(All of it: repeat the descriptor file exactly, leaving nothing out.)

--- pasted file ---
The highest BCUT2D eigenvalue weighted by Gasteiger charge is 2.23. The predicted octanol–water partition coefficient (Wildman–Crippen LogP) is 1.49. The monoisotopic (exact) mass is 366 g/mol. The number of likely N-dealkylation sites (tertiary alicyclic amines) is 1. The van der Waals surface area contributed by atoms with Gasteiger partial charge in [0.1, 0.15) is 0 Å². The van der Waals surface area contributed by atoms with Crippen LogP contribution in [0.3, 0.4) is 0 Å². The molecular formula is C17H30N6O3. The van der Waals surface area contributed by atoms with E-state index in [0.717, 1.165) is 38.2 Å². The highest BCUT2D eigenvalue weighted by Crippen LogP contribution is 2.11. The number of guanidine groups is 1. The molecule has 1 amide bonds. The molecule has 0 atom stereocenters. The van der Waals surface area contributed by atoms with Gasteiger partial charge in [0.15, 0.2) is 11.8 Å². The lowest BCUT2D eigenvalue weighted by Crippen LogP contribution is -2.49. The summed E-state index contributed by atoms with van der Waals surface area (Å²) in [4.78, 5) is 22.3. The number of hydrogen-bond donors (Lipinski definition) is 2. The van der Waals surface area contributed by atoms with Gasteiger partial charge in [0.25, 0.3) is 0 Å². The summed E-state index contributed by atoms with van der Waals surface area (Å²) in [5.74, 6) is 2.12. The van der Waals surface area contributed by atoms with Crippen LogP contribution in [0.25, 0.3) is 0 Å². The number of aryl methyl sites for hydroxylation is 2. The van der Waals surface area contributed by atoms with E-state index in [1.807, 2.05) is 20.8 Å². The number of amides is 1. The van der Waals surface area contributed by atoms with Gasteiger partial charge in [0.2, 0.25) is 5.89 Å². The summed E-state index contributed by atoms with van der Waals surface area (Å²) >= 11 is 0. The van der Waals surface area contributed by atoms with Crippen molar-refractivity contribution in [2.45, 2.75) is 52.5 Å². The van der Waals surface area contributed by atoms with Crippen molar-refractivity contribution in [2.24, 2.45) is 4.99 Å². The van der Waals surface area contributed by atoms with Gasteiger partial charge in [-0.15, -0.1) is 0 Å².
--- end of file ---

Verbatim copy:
The highest BCUT2D eigenvalue weighted by Gasteiger charge is 2.23. The predicted octanol–water partition coefficient (Wildman–Crippen LogP) is 1.49. The monoisotopic (exact) mass is 366 g/mol. The number of likely N-dealkylation sites (tertiary alicyclic amines) is 1. The van der Waals surface area contributed by atoms with Gasteiger partial charge in [0.1, 0.15) is 0 Å². The van der Waals surface area contributed by atoms with Crippen LogP contribution in [0.3, 0.4) is 0 Å². The molecular formula is C17H30N6O3. The van der Waals surface area contributed by atoms with E-state index in [0.717, 1.165) is 38.2 Å². The highest BCUT2D eigenvalue weighted by Crippen LogP contribution is 2.11. The number of guanidine groups is 1. The molecule has 1 amide bonds. The molecule has 0 atom stereocenters. The van der Waals surface area contributed by atoms with Gasteiger partial charge in [0.15, 0.2) is 11.8 Å². The lowest BCUT2D eigenvalue weighted by Crippen LogP contribution is -2.49. The summed E-state index contributed by atoms with van der Waals surface area (Å²) in [4.78, 5) is 22.3. The number of hydrogen-bond donors (Lipinski definition) is 2. The van der Waals surface area contributed by atoms with Gasteiger partial charge in [0.25, 0.3) is 0 Å². The summed E-state index contributed by atoms with van der Waals surface area (Å²) in [5.74, 6) is 2.12. The van der Waals surface area contributed by atoms with Crippen LogP contribution in [0.25, 0.3) is 0 Å². The number of aryl methyl sites for hydroxylation is 2. The van der Waals surface area contributed by atoms with E-state index in [1.807, 2.05) is 20.8 Å². The number of amides is 1. The van der Waals surface area contributed by atoms with Gasteiger partial charge in [0.2, 0.25) is 5.89 Å². The summed E-state index contributed by atoms with van der Waals surface area (Å²) >= 11 is 0. The van der Waals surface area contributed by atoms with Crippen molar-refractivity contribution in [2.45, 2.75) is 52.5 Å². The van der Waals surface area contributed by atoms with Crippen molar-refractivity contribution in [2.24, 2.45) is 4.99 Å². The van der Waals surface area contributed by atoms with Gasteiger partial charge in [-0.15, -0.1) is 0 Å².